Sounds good, looks good but I dont understand: It would be ironic if the massive wealth transfer the gold bugs have predicted goes not to holders of gold but to holders of bitcoins. Bitcoins is not a tangible assett so how is it any different than fiat currency, its medium/currency???

3 Jon Matonis January 1, 2013 at 11:12 am

“It would be ironic if the massive wealth transfer the gold bugs have predicted goes not to holders of gold but to holders of bitcoins.”

Great quote and many solid points, Trace. Maybe the site should be called Run To Bitcoin. ;-)

4 Trace Mayer, J.D. January 1, 2013 at 12:03 pm

KRT, yes, the clip is from the Good Wife. And yes, it happened back during the July 2011 bubble!

I agree with your assessments on comparing between extremely micro-cap currencies, like Bitcoin, and much larger and more established ones like Gold, USD, etc. However, it is important to keep in mind the rapid speed of adoption which is possible in the Information Age. So far Bitcoin has had no material issues scaling to handle all the increased usage. Skype, Google, email, YouTube, etc. all scaled extremely quickly as a result of ‘going viral’. That is the nature of the network effects I mentioned.

Just like Skype, Google, email, etc. Bitcoin could very quickly, 3-7 years, become an established major currency. It does not need to take millenia like gold or centuries like the USD and accompanying US legal and military infrastructure, etc.

5 Trace Mayer, J.D. January 1, 2013 at 12:05 pm

Jon, thanks Jon. Perhaps I should call it Run To Wherever The Money Is To Be Made. But it does raise an interesting issue of how much of gold’s market capitalization is a result of its monetary demand. Perhaps 95%? So sure, gold can never become worthless, but it could go to $150-200 per ounce. Bitcoins, of course, could become worthless as I mentioned in the article.

6 Trace Mayer, J.D. January 1, 2013 at 12:06 pm

Todd, you may want to carefully read Why Bitcoin Is Tangible – Digging Into The Guts Of Bitcoin.

7 John January 1, 2013 at 8:32 pm

Once again Trace, you amaze me. You were my first ‘gold’ go to guy and now I can help but jump in on bitcoin. I should’ve listened back when you first brought it up here but there’s such a steep learning curve! I’ve applied to Mt. Gox for an account and await the final authentication. I’m thinking of moving over some platinum (its been depressing watching it drop below gold so far) and a bunch of cash. I’m a little under your $50g but maybe its worth your consultation/training fee nonetheless to do it right? I’m thinking around $30-$35,000. If I recall, you’re an iPhone guy too. What are your thoughts and recommendations (warnings) on the iPhone and apps?

8 Trace Mayer, J.D. January 2, 2013 at 10:09 am

John, Glad to help. I really wish platinum were performing better like the fundamentals seem to indicate it should.

Yes, there is a pretty steep learning curve with Bitcoin but that is what I made the Free Bitcoin Guide for. I would really recommend playing around with it and having a pretty firm understanding of how it works before trying to make a larger investment though. Plus, it could always become worthless; they are an exceedingly speculative investment/speculation. Although a fairly liquid one compared to most speculative investments like junior gold miners, private companies, etc.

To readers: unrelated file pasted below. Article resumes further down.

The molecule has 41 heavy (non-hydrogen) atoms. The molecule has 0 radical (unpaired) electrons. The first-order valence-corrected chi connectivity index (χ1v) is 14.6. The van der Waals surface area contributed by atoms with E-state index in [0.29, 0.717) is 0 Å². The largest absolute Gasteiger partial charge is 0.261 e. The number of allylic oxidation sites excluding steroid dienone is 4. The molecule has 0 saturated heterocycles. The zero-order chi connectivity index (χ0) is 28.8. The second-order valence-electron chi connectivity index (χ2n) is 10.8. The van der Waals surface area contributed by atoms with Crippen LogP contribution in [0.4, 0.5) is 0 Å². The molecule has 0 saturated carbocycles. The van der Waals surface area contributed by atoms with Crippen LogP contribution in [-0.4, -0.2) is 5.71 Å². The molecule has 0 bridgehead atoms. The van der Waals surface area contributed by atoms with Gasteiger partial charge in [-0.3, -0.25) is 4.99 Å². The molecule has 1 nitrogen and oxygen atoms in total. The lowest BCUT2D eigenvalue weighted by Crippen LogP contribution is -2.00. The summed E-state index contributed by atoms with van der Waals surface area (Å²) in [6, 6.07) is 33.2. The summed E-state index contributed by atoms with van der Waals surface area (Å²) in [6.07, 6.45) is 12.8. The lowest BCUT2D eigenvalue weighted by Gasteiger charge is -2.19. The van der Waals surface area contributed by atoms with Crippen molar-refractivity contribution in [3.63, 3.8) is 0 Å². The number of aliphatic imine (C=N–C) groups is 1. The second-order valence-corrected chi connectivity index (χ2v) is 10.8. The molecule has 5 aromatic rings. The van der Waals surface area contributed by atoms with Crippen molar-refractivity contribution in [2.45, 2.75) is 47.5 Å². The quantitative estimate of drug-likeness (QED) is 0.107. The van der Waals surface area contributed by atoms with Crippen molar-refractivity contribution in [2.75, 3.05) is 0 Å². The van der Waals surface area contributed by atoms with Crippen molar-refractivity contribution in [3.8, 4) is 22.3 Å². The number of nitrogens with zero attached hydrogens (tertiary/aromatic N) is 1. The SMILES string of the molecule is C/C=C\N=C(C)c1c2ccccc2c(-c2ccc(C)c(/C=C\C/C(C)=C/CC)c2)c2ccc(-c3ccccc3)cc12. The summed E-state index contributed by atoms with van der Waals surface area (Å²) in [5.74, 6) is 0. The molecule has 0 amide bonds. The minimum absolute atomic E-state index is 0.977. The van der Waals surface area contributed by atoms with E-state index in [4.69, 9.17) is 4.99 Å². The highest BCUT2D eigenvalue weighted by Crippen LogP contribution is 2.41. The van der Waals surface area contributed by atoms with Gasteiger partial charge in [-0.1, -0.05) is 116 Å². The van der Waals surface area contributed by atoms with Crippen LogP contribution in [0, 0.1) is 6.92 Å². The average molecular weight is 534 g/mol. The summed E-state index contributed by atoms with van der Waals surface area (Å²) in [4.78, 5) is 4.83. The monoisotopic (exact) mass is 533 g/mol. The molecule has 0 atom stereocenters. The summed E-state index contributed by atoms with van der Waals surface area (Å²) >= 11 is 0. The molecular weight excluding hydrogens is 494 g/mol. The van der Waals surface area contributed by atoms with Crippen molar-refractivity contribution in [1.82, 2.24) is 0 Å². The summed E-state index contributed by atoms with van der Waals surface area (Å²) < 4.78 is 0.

Even at around $30-35k it still might be worth having me walk you through it. I have been helping quite a few people acquire bitcoins lately. It seems like costs end up being around $1,000-1,500 (after slippage) and the bitcoin acquisitions happen, usually, without going through MtGox so it would be a little safer and more private plus at the end of the day it is probably cheaper.

9 Erik Voorhees January 2, 2013 at 10:35 am

Great article, Trace! My favorite part, and a crucial point: “Whether bitcoins are $0.05 or $1,000,000 and because they are divisible without cost to 21 quadrillion atomic units therefore they perform and deliver equally to the user the value of transaction value exchange services.”

10 John January 2, 2013 at 1:35 pm

Ok. I’m just waiting to close a deal and I’ll be in touch through email. Thank you!

11 Trace Mayer, J.D. January 2, 2013 at 1:35 pm

Erik, you get it!

12 Trace Mayer, J.D. January 2, 2013 at 1:36 pm

Sounds good John.

13 Stel January 2, 2013 at 3:36 pm

I`m sure Bitcoin have a possibility to make you money. But since i´m a saver and not a speculator i stay with gold. Watch what really BIG money does and the path is clear. The dollar is toast, it´s just a matter of time and the only veichle that can absorb the imaginary value of the dollar is gold. It has been choosen lon long ago.There is zero percent chance of big money running for Bitcoin. Bitcoin is for (so far) people of small worth.

Bitcoin might run along when this monetary system implodes but i mostly concern myself of getting my money back. With gold I have a +5000 year history to comfort me. With an expected revaluing of +20x I´ll probably get a speculative return with the safety of gold :)

14 Marius January 3, 2013 at 3:05 am

The episode from the good wife actually happened in January 2012 and caused a small bubble: from $5 to $7 and back to $5 iirc. Small relative to Bitcoin’s overall moves, that is. The July 2011 bubble wasn’t related to that.